How To Become a Music Teacher

All musicians dream of hitting it big on their own merit. Truth is, very few make it. You can have a career in music if you want to share your love of music with the world. The best way to do this is to teach. Let’s explore how to become a music teacher.

Education Requirements

It’s not enough to know how to play; you’ve got to go to school:

  • High school diploma or GED acceptable with 1-5 years experience.
  • A bachelor degree (in music) is required in most states.
  • A teaching certificate.
  • A master’s in education.

Check with your state’s department of education to find out the requirements for your state.

Career Options: What You Can Do with a Bachelor Degree in Music

Although it is possible to teach music, instruments and dance to grades K-12 with just a high school diploma, completing a bachelor degree in music will equip you for a musical future with many more career options, according to Rutgers, the State University of New Jersey.

These options keep the graduate close to music:

  • self-employed musician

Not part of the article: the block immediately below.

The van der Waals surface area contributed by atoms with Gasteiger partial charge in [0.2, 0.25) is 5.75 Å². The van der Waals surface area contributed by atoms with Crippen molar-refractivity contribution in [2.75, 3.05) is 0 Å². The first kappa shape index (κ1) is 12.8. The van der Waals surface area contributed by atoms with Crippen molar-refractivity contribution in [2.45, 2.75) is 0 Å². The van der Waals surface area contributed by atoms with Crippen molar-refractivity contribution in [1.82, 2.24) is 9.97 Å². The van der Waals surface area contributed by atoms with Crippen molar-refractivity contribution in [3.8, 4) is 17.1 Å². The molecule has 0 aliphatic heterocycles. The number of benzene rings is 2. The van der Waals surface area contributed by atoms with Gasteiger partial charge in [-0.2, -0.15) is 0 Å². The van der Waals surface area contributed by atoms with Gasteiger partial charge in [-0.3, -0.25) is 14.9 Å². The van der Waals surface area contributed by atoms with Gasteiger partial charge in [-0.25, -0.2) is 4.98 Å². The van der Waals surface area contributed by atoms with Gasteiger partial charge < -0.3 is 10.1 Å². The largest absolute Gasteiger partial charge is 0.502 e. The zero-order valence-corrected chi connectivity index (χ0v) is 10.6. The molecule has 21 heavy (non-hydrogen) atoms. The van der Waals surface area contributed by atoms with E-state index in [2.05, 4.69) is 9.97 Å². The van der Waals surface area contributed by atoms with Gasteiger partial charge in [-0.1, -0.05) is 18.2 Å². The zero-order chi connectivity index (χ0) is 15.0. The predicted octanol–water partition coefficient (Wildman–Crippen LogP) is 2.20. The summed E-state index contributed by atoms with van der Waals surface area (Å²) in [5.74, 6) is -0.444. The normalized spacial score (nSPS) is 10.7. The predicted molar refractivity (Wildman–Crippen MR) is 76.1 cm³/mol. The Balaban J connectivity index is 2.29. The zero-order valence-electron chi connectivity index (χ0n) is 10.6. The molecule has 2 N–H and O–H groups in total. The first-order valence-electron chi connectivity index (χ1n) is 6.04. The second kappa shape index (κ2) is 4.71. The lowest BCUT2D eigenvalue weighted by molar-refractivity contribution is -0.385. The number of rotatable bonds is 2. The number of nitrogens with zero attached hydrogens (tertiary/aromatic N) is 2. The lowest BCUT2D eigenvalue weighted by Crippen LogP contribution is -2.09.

• private lesson teacher
  • conductor
  • performer
  • songwriter
  • actor
  • composer
  • arranger

These options are behind the scenes or business-related:

  • agent
  • publishing
  • sales
  • producer
  • director
  • manager
  • engineer

Additionally, music teachers need these skills:

  • They need to create and teach lessons
  • They should be ready to propose new classes to program directors or their supervisor
  • They will have to determine class goals and objectives and develop a curriculum to meet those goals
  • They will evaluate the course and make any necessary improvements or changes
  • Many times, they will have to help advertise and promote classes

On the high school and college level, music teachers may be called upon to lead musical groups of all kinds. These can range from marching bands and full orchestras, to string quartets, jazz band and student rock groups. Music teachers also lead choral groups, work with dance and drama teachers to produce musical plays.

What to Consider if You Pursue a Music Teaching Career

Music teachers are often called self-enrichment teachers. Budget cuts over the past several decades have made music one of the “just for fun” subjects or electives in public schools, which may have positions open only on an hourly basis rather than full-time. According to the Bureau of Labor Statistics, the pay average is $36,340 per year or $17.47 per hour.

Music teachers often add private lessons to their schedule to supplement their full-time income. Over the next 10 years, this field is expected to grow by 21 percent as more children and adults are looking for lessons in music as a hobby or to gain more marketable skills in their job fields.

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